Mean Corpuscular Hemoglobin (MCH) Calculator

Mean Corpuscular Hemoglobin (MCH) Calculator

Mean Corpuscular Hemoglobin Calculator


The mean corpuscular hemoglobin (MCH) is a measure of the average amount of hemoglobin in each red blood cell.


MCH Calculator

  • The mean corpuscular hemoglobin calculator or MCH determines the average weight of Hb in the erythrocytes as MCH is one of the RBC indices.
  • It is typically reported in picograms (pg).
  • To calculate MCH, you need to know the hemoglobin level and the red blood cell count.


How To Calculate MCH

  1. Select Gender Male or Female
  2. Enter Hemoglobin Value in g/dL
  3. Enter RBC count in million cells/mcL
  4. Calculate MCH Value


MCH Normal Range Parameter

MCH Normal values for the above parameters can be found in the table below:

Parameter Normal range
Hemoglobin 12 – 18 g/dL
RBC 4.2 – 6.3 million cells/mcL
MCH 27 – 33 pg


MCH Normal Range

The normal range of MCH in males and female are given below.

Gender Normal Range in picograms (pg)
Male 27.5 - 33.2
Female 27 - 32.3


MCH Normal Range


MCH Interpretation

Here's a table that can help with interpreting MCH values:

MCH Value (pg) Interpretation
< 27 Low (hypochromic)
27 - 33 Normal
> 33 High (hyperchromic)


The interpretation of MCH values may vary depending on the individual's medical history, symptoms, and other factors. Your healthcare provider is best equipped to interpret your MCH value and determine any necessary next steps.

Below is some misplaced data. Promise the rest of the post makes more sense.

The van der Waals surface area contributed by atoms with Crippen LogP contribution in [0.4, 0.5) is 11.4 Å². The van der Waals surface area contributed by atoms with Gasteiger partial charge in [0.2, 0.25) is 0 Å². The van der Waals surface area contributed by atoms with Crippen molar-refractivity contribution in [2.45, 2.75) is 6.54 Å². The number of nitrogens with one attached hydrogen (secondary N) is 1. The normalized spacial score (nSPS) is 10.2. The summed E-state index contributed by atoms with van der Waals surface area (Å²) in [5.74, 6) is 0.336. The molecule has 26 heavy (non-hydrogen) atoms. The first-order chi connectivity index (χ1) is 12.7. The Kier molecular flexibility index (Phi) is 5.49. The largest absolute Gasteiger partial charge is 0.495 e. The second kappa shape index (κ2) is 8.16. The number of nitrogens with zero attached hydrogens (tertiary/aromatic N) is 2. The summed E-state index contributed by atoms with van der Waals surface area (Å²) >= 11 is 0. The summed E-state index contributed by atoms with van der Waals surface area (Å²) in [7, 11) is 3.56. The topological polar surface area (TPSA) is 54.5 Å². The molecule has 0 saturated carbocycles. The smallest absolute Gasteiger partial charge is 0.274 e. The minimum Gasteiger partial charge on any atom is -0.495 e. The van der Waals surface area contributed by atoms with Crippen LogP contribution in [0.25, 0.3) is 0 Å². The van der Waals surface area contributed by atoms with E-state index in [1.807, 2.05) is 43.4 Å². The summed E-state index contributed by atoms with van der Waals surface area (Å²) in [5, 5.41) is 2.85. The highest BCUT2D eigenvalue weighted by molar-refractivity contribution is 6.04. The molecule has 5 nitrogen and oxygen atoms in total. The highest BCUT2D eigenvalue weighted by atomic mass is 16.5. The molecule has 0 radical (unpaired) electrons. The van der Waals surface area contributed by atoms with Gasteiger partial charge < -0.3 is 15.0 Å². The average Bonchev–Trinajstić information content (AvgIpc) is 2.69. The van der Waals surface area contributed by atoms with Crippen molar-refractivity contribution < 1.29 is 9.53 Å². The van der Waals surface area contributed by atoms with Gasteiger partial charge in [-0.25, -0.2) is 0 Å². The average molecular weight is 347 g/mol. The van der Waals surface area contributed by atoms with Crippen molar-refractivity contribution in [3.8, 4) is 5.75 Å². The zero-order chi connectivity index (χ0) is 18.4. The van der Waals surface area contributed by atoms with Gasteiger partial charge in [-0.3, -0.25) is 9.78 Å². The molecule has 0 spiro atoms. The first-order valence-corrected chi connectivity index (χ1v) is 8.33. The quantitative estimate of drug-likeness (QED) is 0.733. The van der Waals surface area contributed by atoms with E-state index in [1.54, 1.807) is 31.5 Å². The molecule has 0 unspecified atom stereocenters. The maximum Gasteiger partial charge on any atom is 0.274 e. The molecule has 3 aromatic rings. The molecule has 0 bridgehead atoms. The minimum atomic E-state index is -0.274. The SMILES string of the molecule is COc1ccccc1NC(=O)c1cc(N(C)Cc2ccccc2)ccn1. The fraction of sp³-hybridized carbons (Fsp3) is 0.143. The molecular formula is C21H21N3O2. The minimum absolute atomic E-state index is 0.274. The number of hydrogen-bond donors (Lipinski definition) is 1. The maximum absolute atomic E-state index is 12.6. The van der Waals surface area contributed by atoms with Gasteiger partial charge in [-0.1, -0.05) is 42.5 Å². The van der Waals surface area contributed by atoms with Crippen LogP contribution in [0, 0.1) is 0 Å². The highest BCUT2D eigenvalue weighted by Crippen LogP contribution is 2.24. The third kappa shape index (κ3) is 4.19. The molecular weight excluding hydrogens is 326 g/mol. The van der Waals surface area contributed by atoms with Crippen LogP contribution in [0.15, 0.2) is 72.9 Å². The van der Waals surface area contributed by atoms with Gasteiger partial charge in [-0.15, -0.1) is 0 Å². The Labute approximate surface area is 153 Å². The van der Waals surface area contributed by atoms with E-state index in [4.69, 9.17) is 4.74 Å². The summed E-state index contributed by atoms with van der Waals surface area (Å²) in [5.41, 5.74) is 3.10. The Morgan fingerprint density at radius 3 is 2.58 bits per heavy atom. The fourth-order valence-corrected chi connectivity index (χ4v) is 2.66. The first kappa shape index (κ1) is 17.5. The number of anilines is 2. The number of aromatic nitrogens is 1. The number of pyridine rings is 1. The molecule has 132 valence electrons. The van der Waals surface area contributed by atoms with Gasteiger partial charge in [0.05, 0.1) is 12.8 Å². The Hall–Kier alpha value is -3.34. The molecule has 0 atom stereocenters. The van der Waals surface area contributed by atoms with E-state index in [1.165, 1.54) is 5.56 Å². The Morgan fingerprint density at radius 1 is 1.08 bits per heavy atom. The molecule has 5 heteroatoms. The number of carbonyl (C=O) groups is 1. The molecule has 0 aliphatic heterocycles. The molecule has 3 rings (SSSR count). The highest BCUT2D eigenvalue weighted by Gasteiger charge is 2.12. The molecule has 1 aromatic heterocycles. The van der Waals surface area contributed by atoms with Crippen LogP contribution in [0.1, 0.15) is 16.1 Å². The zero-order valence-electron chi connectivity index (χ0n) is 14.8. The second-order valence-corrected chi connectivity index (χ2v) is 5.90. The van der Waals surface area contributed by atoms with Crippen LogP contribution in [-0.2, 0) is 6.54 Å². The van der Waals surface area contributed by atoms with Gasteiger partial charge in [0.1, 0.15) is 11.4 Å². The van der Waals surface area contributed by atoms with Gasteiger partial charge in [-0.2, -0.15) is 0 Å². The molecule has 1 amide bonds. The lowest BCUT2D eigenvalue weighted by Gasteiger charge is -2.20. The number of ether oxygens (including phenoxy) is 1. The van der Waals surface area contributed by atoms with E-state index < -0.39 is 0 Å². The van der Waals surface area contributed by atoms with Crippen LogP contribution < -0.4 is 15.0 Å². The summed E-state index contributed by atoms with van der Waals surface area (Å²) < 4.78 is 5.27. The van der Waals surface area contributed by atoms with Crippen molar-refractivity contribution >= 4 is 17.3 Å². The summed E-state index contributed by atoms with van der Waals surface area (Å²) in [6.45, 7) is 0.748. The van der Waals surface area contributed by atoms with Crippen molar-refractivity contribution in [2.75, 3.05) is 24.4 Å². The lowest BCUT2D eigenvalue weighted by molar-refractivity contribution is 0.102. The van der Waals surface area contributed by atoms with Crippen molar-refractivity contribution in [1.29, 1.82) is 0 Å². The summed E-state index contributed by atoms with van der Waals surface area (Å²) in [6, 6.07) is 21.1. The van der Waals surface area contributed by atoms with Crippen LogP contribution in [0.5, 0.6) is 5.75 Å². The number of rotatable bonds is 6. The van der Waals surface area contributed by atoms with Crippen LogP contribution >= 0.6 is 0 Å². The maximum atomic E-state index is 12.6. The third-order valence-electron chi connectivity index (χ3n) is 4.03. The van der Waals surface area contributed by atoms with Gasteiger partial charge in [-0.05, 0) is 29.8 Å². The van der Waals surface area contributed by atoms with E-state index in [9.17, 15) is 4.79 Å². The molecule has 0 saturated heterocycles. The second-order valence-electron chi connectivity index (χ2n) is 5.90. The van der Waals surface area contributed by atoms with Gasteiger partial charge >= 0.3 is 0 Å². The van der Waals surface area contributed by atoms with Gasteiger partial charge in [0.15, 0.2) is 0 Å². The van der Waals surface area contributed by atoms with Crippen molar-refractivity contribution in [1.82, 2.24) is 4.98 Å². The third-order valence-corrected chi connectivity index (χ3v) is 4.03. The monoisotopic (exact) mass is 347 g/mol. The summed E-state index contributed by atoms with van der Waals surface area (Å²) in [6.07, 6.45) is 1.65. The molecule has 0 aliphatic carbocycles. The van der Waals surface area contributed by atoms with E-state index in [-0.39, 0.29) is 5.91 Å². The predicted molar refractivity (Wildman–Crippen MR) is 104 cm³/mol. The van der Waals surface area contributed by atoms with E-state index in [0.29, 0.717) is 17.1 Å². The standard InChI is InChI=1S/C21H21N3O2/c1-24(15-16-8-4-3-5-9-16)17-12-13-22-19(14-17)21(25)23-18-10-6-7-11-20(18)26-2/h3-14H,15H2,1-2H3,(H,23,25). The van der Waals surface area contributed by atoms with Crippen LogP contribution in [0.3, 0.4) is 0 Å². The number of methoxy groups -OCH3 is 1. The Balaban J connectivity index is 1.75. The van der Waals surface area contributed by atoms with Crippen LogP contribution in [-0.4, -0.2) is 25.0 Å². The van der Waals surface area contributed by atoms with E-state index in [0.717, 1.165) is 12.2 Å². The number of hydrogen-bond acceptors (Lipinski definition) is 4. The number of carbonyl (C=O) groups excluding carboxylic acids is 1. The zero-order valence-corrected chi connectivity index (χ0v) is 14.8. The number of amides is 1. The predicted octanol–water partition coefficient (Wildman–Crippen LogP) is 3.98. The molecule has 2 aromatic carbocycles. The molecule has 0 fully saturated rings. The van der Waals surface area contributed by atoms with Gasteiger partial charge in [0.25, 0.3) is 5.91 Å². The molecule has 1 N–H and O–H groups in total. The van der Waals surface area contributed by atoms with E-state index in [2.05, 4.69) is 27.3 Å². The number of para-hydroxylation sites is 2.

High MCH

A high MCH (mean corpuscular hemoglobin) value indicates that there is an excess amount of hemoglobin in each red blood cell. There are several possible causes of a high MCH value, including:


  • Vitamin B12 or folate deficiency
  • Alcoholism
  • Liver disease
  • Hypothyroidism
  • Hemolytic anemia
  • Certain medications



A low MCH (mean corpuscular hemoglobin) value indicates that there is a lower-than-normal amount of hemoglobin in each red blood cell. There are several possible causes of a low MCH value, including:


  • Iron deficiency anemia
  • Thalassemia
  • Anemia of chronic disease
  • Lead poisoning
  • Bone marrow disorders
  • Chronic kidney disease


Interesting Facts About MCH

  • The concept of MCH was first introduced in the 1920s, to know the relationship between hemoglobin levels and red blood cell size. The term "mean corpuscular hemoglobin" was coined in the 1940s.
  • MCH is often used in conjunction with other measures of blood health to diagnose and monitor various conditions, including anemia, sickle cell disease, and thalassemia.
  • MCH is not a standalone test, and should always be evaluated in the context of other blood tests and medical history.
  • MCH is typically measured as part of a complete blood count (CBC) test, which is a common blood test that evaluates a variety of blood components.
  • The level of MCH can be affected by a variety of factors, including age, sex, genetics, and overall health status.
  • MCH levels can be increased by smoking, alcohol consumption, and exposure to environmental toxins.